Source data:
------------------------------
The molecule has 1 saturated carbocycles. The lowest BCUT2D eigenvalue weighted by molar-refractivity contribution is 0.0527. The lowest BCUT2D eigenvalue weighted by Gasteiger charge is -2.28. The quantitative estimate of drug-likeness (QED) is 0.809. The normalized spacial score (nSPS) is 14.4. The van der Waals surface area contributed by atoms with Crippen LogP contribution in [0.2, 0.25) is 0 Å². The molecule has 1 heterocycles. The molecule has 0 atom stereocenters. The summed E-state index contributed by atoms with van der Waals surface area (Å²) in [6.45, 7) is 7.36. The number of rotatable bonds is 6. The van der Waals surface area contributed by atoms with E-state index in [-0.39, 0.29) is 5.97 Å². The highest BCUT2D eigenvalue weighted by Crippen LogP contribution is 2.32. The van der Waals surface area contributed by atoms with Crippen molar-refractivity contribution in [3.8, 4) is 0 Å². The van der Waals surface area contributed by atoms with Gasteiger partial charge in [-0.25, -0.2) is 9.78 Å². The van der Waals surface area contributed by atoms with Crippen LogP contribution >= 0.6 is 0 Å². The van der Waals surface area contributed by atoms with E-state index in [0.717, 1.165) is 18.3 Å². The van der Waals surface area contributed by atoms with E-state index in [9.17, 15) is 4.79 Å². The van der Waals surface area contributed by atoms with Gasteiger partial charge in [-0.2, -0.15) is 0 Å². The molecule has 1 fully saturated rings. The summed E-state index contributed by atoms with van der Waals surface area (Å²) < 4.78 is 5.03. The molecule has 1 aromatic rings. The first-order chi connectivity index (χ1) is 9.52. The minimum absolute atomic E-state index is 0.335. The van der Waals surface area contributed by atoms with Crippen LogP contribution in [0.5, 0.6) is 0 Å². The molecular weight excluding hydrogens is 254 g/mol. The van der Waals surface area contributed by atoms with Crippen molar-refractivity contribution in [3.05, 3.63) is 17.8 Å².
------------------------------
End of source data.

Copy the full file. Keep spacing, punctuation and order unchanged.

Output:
The molecule has 1 saturated carbocycles. The lowest BCUT2D eigenvalue weighted by molar-refractivity contribution is 0.0527. The lowest BCUT2D eigenvalue weighted by Gasteiger charge is -2.28. The quantitative estimate of drug-likeness (QED) is 0.809. The normalized spacial score (nSPS) is 14.4. The van der Waals surface area contributed by atoms with Crippen LogP contribution in [0.2, 0.25) is 0 Å². The molecule has 1 heterocycles. The molecule has 0 atom stereocenters. The summed E-state index contributed by atoms with van der Waals surface area (Å²) in [6.45, 7) is 7.36. The number of rotatable bonds is 6. The van der Waals surface area contributed by atoms with E-state index in [-0.39, 0.29) is 5.97 Å². The highest BCUT2D eigenvalue weighted by Crippen LogP contribution is 2.32. The van der Waals surface area contributed by atoms with Crippen molar-refractivity contribution in [3.8, 4) is 0 Å². The van der Waals surface area contributed by atoms with Gasteiger partial charge in [-0.25, -0.2) is 9.78 Å². The van der Waals surface area contributed by atoms with Crippen LogP contribution >= 0.6 is 0 Å². The van der Waals surface area contributed by atoms with E-state index in [0.717, 1.165) is 18.3 Å². The van der Waals surface area contributed by atoms with E-state index in [9.17, 15) is 4.79 Å². The van der Waals surface area contributed by atoms with Gasteiger partial charge in [-0.2, -0.15) is 0 Å². The molecule has 1 fully saturated rings. The summed E-state index contributed by atoms with van der Waals surface area (Å²) < 4.78 is 5.03. The molecule has 1 aromatic rings. The first-order chi connectivity index (χ1) is 9.52. The minimum absolute atomic E-state index is 0.335. The van der Waals surface area contributed by atoms with Crippen LogP contribution in [0.5, 0.6) is 0 Å². The molecular weight excluding hydrogens is 254 g/mol. The van der Waals surface area contributed by atoms with Crippen molar-refractivity contribution in [3.05, 3.63) is 17.8 Å².